Standard Khmer Script Made for Computers

Few may know it, but a milestone in the development of Cam­bo­dia was passed last month, said Pan So­ra­sak, a Council of Minis­ters undersecretary of state and the vice chair of the National Com­mit­tee for Standardization of Khmer Script in Computers.

After more than two years of work, the committee has created a standard Khmer script for computing that experts say will open a world of new possibilities for Khmer-language applications.

The committee has been working with Microsoft Corp to get the new standard integrated into the next version of Microsoft Of­fice, which includes popular software for Web browsing, e-mail, word processing and Web de­sign, Pan So­ra­sak said.

With these programs, he said, any­­one will be able to write a document, e-mail or Web page that can be read correctly on any new Windows-based computer. He expects to see it on store shelves sometime next year.

Macintosh compatibility is still in the works, Pan Sorasak said.

A standard script makes it possible for the first time to create programs that can correctly format the multiple layers of Khmer lettering, said Pan Sorasak.

In the new programs, he said, cha­r­­acters can be typed in the or­der in which they are naturally writ­ten and will be automatically for­matted. The standard in­cludes all Khmer characters, in­cluding those used in ancient Khmer script and in astrology and divination.

To test the new software under everyday conditions, the committee last month installed beta versions of it in the offices of the Coun­cil of Ministers and the Cam­bo­dian Royal Academy, ac­co­rd­ing to a press release.

The next step, Pan Sorasak hopes, will be to encourage pro­gra­m­­mers to develop open-source, or freely available, routines for simple tasks like text searches, which are very important for In­ter­net compatibility.

Pan Sorasak believes computers and the Internet can become im­­portant tools for education and public awareness in Cambodia.

But the fact that the vast majority of Web sites available are in Eng­lish means for that to happen, Cambodians need to begin developing their own Khmer-language Web sites, he said.

For Web publishing to become wides­pread, it is important to be able to write in the language easily, and have the results be widely read­­able and searchable.

The implementation of the new stand­ard will have a downside for some business people who have been making money off of its ab­sence, said Richard Mc­Don­ough, head of Phnom Penh advertising agency Design Group Cambodia Co Ltd.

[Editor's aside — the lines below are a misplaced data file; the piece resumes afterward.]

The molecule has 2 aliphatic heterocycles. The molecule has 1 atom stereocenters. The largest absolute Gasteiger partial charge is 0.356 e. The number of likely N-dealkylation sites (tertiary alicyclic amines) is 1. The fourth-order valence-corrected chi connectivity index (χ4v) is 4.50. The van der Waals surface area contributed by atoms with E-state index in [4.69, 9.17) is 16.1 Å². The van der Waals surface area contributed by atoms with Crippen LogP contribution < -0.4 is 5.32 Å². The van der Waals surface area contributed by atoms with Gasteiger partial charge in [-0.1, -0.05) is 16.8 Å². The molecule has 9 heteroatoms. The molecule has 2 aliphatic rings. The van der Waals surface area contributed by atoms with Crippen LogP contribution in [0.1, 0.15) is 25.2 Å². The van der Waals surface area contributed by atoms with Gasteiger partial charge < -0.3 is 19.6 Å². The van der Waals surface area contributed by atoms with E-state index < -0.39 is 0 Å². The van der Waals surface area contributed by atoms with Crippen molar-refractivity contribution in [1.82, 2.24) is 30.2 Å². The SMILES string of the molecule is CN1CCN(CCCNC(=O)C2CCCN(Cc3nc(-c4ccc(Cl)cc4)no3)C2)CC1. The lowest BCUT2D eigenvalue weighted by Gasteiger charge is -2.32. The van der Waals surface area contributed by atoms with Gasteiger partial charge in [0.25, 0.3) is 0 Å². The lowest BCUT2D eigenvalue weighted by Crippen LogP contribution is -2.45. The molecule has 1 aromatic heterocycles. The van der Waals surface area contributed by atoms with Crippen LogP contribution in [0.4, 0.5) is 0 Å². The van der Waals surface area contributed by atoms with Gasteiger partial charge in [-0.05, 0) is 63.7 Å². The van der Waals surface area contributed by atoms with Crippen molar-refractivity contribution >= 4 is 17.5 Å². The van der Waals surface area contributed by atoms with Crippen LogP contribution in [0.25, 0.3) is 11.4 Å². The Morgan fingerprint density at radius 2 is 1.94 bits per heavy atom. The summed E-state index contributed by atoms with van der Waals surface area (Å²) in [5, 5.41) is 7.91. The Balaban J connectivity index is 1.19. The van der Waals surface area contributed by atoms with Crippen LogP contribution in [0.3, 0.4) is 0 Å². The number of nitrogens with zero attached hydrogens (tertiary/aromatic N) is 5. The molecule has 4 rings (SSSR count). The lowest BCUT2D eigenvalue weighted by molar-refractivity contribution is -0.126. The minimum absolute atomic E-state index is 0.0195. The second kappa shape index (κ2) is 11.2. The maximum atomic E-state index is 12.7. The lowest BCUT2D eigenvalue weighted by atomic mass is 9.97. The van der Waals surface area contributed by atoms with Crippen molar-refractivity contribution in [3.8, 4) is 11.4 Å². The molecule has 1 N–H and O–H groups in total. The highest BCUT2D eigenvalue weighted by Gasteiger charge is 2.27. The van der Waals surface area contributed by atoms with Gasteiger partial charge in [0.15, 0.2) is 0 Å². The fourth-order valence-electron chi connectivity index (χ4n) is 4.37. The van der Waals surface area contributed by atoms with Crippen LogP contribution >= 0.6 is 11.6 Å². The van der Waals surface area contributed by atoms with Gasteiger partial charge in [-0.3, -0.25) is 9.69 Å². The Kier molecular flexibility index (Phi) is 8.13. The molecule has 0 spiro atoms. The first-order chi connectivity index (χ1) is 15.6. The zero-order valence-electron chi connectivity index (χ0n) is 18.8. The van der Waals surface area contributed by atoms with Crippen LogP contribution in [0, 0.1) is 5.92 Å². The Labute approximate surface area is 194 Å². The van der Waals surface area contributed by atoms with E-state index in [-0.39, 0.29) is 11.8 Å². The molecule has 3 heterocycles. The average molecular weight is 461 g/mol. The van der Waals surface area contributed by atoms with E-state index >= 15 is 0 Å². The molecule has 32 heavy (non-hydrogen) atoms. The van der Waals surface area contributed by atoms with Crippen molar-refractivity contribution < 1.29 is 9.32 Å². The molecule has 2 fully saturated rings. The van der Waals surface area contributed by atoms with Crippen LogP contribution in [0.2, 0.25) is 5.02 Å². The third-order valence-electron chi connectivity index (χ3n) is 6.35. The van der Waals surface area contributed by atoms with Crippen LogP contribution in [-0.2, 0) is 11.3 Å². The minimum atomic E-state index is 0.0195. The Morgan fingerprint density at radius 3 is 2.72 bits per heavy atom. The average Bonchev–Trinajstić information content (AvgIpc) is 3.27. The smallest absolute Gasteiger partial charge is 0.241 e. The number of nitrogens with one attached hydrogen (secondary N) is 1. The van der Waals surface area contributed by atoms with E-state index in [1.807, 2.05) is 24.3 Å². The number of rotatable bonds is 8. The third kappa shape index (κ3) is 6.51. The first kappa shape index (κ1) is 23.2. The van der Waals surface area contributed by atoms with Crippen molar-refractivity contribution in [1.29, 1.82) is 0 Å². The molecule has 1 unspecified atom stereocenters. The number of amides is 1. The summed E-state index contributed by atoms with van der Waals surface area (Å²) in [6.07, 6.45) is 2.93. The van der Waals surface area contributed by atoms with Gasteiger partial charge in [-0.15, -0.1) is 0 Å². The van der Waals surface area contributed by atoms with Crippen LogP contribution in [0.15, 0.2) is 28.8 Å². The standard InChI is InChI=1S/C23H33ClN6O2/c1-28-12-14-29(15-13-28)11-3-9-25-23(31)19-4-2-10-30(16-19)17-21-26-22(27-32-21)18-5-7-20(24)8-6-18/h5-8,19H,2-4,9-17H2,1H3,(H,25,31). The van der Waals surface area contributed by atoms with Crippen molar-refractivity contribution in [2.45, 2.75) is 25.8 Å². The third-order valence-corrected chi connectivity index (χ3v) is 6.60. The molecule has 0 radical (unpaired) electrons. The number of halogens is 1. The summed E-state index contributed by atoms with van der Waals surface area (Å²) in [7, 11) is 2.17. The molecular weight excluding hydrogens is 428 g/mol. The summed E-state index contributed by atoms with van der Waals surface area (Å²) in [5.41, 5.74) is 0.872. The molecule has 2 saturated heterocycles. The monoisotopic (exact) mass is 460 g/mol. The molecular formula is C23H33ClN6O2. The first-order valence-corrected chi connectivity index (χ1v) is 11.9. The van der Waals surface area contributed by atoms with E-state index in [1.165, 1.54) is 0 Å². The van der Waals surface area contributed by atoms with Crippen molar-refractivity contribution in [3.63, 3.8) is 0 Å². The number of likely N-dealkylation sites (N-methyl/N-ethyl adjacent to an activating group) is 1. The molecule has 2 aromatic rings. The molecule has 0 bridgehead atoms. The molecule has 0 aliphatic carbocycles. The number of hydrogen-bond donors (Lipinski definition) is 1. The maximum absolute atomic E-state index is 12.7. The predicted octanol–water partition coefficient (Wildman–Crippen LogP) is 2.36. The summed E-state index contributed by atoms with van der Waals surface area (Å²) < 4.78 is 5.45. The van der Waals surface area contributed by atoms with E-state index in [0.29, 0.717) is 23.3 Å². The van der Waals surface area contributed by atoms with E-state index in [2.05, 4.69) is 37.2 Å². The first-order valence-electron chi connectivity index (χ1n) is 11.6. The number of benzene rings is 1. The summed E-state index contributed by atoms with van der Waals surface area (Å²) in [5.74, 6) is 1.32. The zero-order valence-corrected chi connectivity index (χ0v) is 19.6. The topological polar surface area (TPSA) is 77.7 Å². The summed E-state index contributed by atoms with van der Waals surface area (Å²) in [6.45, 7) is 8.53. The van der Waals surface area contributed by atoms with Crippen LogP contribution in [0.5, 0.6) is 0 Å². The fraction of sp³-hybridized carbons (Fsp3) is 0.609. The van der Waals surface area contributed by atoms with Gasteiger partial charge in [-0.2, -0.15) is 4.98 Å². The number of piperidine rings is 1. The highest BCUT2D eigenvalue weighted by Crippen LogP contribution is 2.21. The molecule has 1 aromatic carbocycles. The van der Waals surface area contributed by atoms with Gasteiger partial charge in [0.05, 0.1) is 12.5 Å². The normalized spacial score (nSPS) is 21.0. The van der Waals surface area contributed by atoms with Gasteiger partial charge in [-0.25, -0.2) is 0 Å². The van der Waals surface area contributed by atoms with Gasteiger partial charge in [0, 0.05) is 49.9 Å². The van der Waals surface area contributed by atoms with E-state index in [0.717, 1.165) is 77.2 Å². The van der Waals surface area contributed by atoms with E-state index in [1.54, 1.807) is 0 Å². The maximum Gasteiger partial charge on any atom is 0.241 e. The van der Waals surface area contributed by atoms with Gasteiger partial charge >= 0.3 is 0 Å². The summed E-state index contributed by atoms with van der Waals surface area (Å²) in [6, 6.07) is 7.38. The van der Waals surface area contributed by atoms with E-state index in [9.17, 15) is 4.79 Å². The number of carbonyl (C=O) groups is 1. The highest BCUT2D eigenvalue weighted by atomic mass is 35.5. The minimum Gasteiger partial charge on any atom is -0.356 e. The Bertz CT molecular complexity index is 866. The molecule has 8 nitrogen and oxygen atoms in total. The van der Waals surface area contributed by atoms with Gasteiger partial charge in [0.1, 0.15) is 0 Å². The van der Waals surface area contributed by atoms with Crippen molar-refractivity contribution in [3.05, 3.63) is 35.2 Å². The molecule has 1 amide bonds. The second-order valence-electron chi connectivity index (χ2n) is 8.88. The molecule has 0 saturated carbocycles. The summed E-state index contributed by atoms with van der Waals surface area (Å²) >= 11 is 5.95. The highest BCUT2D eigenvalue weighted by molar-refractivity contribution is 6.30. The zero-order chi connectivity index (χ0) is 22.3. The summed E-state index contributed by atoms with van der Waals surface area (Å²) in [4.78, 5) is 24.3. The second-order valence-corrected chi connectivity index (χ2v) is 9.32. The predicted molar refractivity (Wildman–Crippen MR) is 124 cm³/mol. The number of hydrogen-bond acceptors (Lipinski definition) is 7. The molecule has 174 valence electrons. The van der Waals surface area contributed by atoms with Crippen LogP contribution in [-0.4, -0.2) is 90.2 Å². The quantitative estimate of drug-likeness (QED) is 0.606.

His company had found a way to design Khmer Web pages that could be read clearly from any Windows-platform Web browser, he said.

The other obstacle Cambodia fa­ces in de­­­veloping its own Inter­net com­mun­ity is the relative scar­city and ex­pense of connecting to the Internet, McDonough said.

Once technology for surfing the In­ternet over a mobile phone be­comes available, he said, he ex­pects the market to take off.

A press release from the standardization committee last month mentioned Khmer mobile interfa­ces as one of their next projects.

The standard script is part of a sys­tem called Unicode, which is es­tablished and monitored by a con­sortium of experts and major com­puter companies, and is part of nearly every computer and program made.

Unicode, Pan Sorasak ex­plained, is not a font.

“A font is a pic­­­ture, an image of a script,” he said. “There are thousands of fonts.”

Uni­­code is the system by which characters are translated into fonts from the machine language com­­puters use to store and transfer information.

Khmer script has been incorporated into Unicode 4.0.

Making Unicode 4.0 was difficult because of the necessity to re­vi­se the previous standard, said Pen Sorasak. When the Unicode standard was first being developed in the 1980s, Cambodia was still torn by fighting, and foreign de­­sign­ers created a Khmer character set for Unicode without in­put from any Cambodian auth­ority.

“It’s completely wrong,” he said.

In the absence of a workable standard, many different Khmer-character fonts and writing utilities have appeared on the Inter­net; how­­­ever, they have many de­fects, the chief being that for two users to share files, both must have found and downloaded the exact same font or program, or else the script will appear as gibberish.

“That’s the most important thing, is sharing information,” said Pan Sorasak. “This is the beginning of the whole history of Cam­bo­dia in the Internet era.”

Information about Unicode 4.0 can be found in English at: www.



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